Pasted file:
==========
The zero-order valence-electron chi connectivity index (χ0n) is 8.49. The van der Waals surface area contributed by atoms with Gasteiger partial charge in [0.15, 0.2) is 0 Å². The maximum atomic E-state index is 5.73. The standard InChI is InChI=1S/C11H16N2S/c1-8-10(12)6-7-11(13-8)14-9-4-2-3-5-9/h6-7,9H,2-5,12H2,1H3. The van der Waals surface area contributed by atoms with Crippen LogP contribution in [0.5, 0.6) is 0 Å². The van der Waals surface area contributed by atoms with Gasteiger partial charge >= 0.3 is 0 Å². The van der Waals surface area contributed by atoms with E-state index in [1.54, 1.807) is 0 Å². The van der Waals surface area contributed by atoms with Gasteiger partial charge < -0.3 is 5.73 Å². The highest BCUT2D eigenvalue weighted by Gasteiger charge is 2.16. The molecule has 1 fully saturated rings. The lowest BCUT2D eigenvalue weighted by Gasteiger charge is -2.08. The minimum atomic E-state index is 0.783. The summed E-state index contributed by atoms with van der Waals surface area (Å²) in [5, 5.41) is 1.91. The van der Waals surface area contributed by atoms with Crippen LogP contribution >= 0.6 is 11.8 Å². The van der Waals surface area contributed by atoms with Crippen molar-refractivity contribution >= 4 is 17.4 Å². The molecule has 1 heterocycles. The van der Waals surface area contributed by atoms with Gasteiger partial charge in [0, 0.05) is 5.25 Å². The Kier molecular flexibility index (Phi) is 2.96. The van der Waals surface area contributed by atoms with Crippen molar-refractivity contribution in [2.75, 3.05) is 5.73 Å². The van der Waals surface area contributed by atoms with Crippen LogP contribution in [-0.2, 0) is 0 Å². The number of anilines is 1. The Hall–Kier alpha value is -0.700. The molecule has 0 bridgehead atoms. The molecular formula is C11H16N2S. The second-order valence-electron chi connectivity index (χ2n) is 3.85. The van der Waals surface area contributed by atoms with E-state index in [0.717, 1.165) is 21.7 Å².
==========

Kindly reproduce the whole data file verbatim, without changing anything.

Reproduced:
The zero-order valence-electron chi connectivity index (χ0n) is 8.49. The van der Waals surface area contributed by atoms with Gasteiger partial charge in [0.15, 0.2) is 0 Å². The maximum atomic E-state index is 5.73. The standard InChI is InChI=1S/C11H16N2S/c1-8-10(12)6-7-11(13-8)14-9-4-2-3-5-9/h6-7,9H,2-5,12H2,1H3. The van der Waals surface area contributed by atoms with Crippen LogP contribution in [0.5, 0.6) is 0 Å². The van der Waals surface area contributed by atoms with Gasteiger partial charge >= 0.3 is 0 Å². The van der Waals surface area contributed by atoms with E-state index in [1.54, 1.807) is 0 Å². The van der Waals surface area contributed by atoms with Gasteiger partial charge < -0.3 is 5.73 Å². The highest BCUT2D eigenvalue weighted by Gasteiger charge is 2.16. The molecule has 1 fully saturated rings. The lowest BCUT2D eigenvalue weighted by Gasteiger charge is -2.08. The minimum atomic E-state index is 0.783. The summed E-state index contributed by atoms with van der Waals surface area (Å²) in [5, 5.41) is 1.91. The van der Waals surface area contributed by atoms with Crippen LogP contribution >= 0.6 is 11.8 Å². The van der Waals surface area contributed by atoms with Crippen molar-refractivity contribution >= 4 is 17.4 Å². The molecule has 1 heterocycles. The van der Waals surface area contributed by atoms with Gasteiger partial charge in [0, 0.05) is 5.25 Å². The Kier molecular flexibility index (Phi) is 2.96. The van der Waals surface area contributed by atoms with Crippen molar-refractivity contribution in [2.75, 3.05) is 5.73 Å². The van der Waals surface area contributed by atoms with Crippen LogP contribution in [-0.2, 0) is 0 Å². The number of anilines is 1. The Hall–Kier alpha value is -0.700. The molecule has 0 bridgehead atoms. The molecular formula is C11H16N2S. The second-order valence-electron chi connectivity index (χ2n) is 3.85. The van der Waals surface area contributed by atoms with E-state index in [0.717, 1.165) is 21.7 Å².